Look at other things too. You don’t see any other animals having relational issues like feeling their mate just doesn’t love them enough. You don’t see animals contemplating meaning in life. You don’t see artistic expression in animals. The most primitive example of ancient humanity, cave art, is something completely unseen in any other species. Animals work by instinct, they need food so they hunt or gather, they mark their territory as a defense mechanism, etc. If we evolved, I would think that we would at least see some kind of tendency in other species to do at least some level of those things I mentioned above, but they don’t.

    That leads me to believe that humanity is not just different in terms of species, but of kind. We are a different kind of being. It isn’t that there aren’t similarities, it is that the differences are so vast.

  45. JF says:

    Andy M: I agree that we don’t need to re-hash existing arguments, such as the computer example. A quick trawl of YouTube for debates involving Dawkins or (my favourite) Hitchens will provide us with hours of more eloquent and engaging debate along these lines than we could achieve… and we probably wouldn’t end up agreeing about the result. I really do recommend Hitchens though!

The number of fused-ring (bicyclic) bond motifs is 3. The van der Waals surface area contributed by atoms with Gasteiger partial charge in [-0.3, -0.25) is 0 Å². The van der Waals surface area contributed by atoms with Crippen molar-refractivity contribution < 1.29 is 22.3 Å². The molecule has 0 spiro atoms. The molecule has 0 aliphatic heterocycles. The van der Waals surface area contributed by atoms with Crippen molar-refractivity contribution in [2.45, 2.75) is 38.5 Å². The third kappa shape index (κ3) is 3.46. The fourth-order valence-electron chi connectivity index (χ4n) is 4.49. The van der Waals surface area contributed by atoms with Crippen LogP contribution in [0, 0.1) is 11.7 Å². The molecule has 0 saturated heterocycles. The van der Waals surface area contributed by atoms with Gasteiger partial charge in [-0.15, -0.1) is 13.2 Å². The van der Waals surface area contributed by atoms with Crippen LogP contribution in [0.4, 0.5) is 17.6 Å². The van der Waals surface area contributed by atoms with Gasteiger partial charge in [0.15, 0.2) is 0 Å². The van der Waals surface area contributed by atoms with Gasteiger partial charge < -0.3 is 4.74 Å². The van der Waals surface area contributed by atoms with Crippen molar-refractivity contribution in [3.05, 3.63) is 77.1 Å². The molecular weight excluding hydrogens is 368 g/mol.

Yes, a child could come up with the Flying Spaghetti Monster. A child today could also create a more compelling account of the creation than bronze-age man did in the biblical texts. That child would probably mention the other planets, bacteria, the fragile balance of forces necessary for life to exist (not present on billions of other planets, nor on large portions of ours!). All these things escaped the authors of Genesis, even though the creator himself was dictating the texts. Any hint in the Bible of ANYthing which could not possibly have been known at that time would go a long way to give the biblical account some credibility as being the Word of that creator. What about all the things that God created ‘for us’, but which ceased to exist long before we arrived!? If this creation is all ‘for us’ and if we are the designated master species, surely God would have given us the best eyes, the fastest legs, and a skeleton designed for upright walking, rather than one which is still in the process of mutating from one previously suited to ‘all-fours’ movement. The differences are indeed vast! A lot of our physical attributes are absolutely third-rate compared to much of what is out there in the animal kingdom! Yet WE are in the image of God!!! No – we are simply arrogant, as a species, about our place in this world and for me it is science (and the honest contemplation of the thought processes like those Cooperton mentioned) that impel us to have a sense of humility about what we are.